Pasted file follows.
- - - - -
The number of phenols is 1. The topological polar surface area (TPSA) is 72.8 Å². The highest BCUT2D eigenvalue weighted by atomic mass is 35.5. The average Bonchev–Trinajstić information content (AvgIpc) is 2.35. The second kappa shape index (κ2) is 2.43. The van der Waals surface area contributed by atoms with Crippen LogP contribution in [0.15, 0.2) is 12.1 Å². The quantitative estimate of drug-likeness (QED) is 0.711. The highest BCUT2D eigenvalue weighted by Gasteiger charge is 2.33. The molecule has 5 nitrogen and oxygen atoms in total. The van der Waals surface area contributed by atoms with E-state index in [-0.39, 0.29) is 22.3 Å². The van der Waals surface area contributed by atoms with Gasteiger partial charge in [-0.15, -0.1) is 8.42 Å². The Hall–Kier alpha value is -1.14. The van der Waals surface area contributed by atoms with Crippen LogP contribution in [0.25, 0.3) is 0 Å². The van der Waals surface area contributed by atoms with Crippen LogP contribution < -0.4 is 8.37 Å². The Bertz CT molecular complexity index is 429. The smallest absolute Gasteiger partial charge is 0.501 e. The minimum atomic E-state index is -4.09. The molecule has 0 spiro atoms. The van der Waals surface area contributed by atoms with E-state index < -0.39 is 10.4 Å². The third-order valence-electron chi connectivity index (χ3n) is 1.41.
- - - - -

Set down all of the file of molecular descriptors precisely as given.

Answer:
The number of phenols is 1. The topological polar surface area (TPSA) is 72.8 Å². The highest BCUT2D eigenvalue weighted by atomic mass is 35.5. The average Bonchev–Trinajstić information content (AvgIpc) is 2.35. The second kappa shape index (κ2) is 2.43. The van der Waals surface area contributed by atoms with Crippen LogP contribution in [0.15, 0.2) is 12.1 Å². The quantitative estimate of drug-likeness (QED) is 0.711. The highest BCUT2D eigenvalue weighted by Gasteiger charge is 2.33. The molecule has 5 nitrogen and oxygen atoms in total. The van der Waals surface area contributed by atoms with E-state index in [-0.39, 0.29) is 22.3 Å². The van der Waals surface area contributed by atoms with Gasteiger partial charge in [-0.15, -0.1) is 8.42 Å². The Hall–Kier alpha value is -1.14. The van der Waals surface area contributed by atoms with Crippen LogP contribution in [0.25, 0.3) is 0 Å². The van der Waals surface area contributed by atoms with Crippen LogP contribution < -0.4 is 8.37 Å². The Bertz CT molecular complexity index is 429. The smallest absolute Gasteiger partial charge is 0.501 e. The minimum atomic E-state index is -4.09. The molecule has 0 spiro atoms. The van der Waals surface area contributed by atoms with E-state index < -0.39 is 10.4 Å². The third-order valence-electron chi connectivity index (χ3n) is 1.41.